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*Note Bank of America’s new rule concerning amount of cards they will approve you for in a two, three, and 12 month period before attempting to open various Alaska cards*

The last couple days I’ve been wading through this entire Flyertalk thread–>Alaska Airlines card offers, Personal & Business, now 30k, as well as months back into the 2016 and prior version of the same (discontinued) thread, to get a sense of the state of churning Alaska cards. What I learned is that while there are still people churning the Alaska Airlines credit cards, it is with much less frequency than before and they’re following stricter rules than what used to stand.

Below I will go over the new best practices regarding management of the Alaska cards that will apply to most people. Of course, your situation could be different–you might get lucky–and perhaps get away with things others haven’t. But the following points are based on the majority of data points contributed by people like us on Flyertalk.

Brief Background

Bank of America issues two credit cards co-branded with Alaska Airlines, the:

  • Alaska Airlines Visa Signature Card
  • Alaska Airlines Visa Business Card

Both come with 30k bonuses of Alaska miles. For years, people have been churning these two cards as an easy way of garnering lots of Alaska miles.

“Churnable”? Is that a made up word?

Why yes it is! In the world of miles and points, a churnable credit card is one you can get the same sign-up bonus from over and over.

New Best Practices When Applying For Alaska Cards

The first two best practices were outlined recently by Flyertalker sdsearch as a summary of practical advice taken from Alaska Airlines card offers, Personal & Business, now 30k. After reading that thread myself as well as back into 2016’s, I agree with sdsearch.

A. If you have a personal Alaska card already open, you will likely be denied for a second one.

This means you need to close your existing account before applying for another one. How much time is necessary between those two actions, I’m not sure, but it’s pretty clear from the majority of data points that Bank of America’s system will automatically deny you for a personal card if you have another personal card open.

This might also be the case with the business version of the card, but there are less data points about the business card so it’s hard to draw solid conclusions.

B. After you open an Alaska card, meet the minimum spending requirement, and all the bonus points/reward benefits post, lower the credit limit as much as possible.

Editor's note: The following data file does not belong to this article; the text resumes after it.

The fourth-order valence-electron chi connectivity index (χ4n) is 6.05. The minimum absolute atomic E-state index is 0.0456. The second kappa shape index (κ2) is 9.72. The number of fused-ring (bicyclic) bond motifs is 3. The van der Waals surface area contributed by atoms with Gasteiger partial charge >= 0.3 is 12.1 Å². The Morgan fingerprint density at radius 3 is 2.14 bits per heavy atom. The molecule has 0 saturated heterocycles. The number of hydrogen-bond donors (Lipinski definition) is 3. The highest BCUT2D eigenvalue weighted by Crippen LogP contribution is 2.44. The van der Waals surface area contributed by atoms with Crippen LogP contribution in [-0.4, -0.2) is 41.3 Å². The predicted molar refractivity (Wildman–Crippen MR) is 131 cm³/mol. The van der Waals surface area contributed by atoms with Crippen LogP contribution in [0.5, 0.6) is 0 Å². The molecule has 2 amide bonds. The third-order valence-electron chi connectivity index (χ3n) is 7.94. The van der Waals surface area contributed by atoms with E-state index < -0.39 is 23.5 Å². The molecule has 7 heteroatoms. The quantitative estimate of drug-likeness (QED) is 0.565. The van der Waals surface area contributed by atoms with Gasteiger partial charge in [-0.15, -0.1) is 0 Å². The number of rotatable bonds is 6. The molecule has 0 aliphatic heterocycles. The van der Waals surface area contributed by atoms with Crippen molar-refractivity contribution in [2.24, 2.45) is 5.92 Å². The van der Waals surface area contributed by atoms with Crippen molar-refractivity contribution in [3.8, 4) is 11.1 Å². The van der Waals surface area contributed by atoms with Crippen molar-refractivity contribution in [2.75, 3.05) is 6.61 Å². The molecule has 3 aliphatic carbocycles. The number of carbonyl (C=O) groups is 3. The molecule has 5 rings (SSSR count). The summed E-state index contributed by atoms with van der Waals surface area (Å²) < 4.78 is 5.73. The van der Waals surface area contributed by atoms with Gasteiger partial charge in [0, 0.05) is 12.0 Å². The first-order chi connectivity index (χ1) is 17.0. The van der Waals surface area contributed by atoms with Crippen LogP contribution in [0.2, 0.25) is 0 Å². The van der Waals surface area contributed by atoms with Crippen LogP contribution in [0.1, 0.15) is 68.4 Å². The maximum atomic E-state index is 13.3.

Considering point A, you will need to cancel your existing Alaska card (or downgrade to non-Alaska card) before applying for another. If you have a high credit limit on your Alaska card when canceling it, that credit will be “locked up” for a year or more, meaning you won’t have access to it for credit limits on future cards. To understand this you need to first understand that the amount of credit Bank of America will extend to you as a customer is a finite resource as the bank wants to limit their exposure.

But if you call Bank of America and request to lower your credit line, the subsequent “freed up” credit becomes available within some months (not sure exactly how long, but not as long as when you cancel a card without lowering the limit first).

That’s why reducing the credit limit as much and as quickly as possible after getting the card, rather then only when you’re about to cancel it, is a wise idea. It frees up your available credit more quickly and therefore you can apply for another card sooner.

Call the number on the back of your card for help reducing credit lines.

C. Do not apply for another card any less than 90 days after your prior application or it will very likely be denied.

We used to lightly warn that waiting 90 days between applications was wise, but now it seems you will almost certainly be denied for another Alaska card if you apply less than 90 days after your previous application, according to Million Mile Secrets.

D. Keep the amount of active Bank of America cards you have to no more than four. 

Doctor of Credit reported account closures at the end of January of people with more than four credit cards open. There are even more data points in the comments than what’s initially listed in the post.

Calling the Reconsideration Line

A quick aside–you should always consider calling the reconsideration line if your credit card application comes back as status pending. Many times they will just ask you the same questions that were on the original application and then approve you. Or if it’s more complicated than that, you’ll at least learn something from the call about how to better handle things if there’s a next time.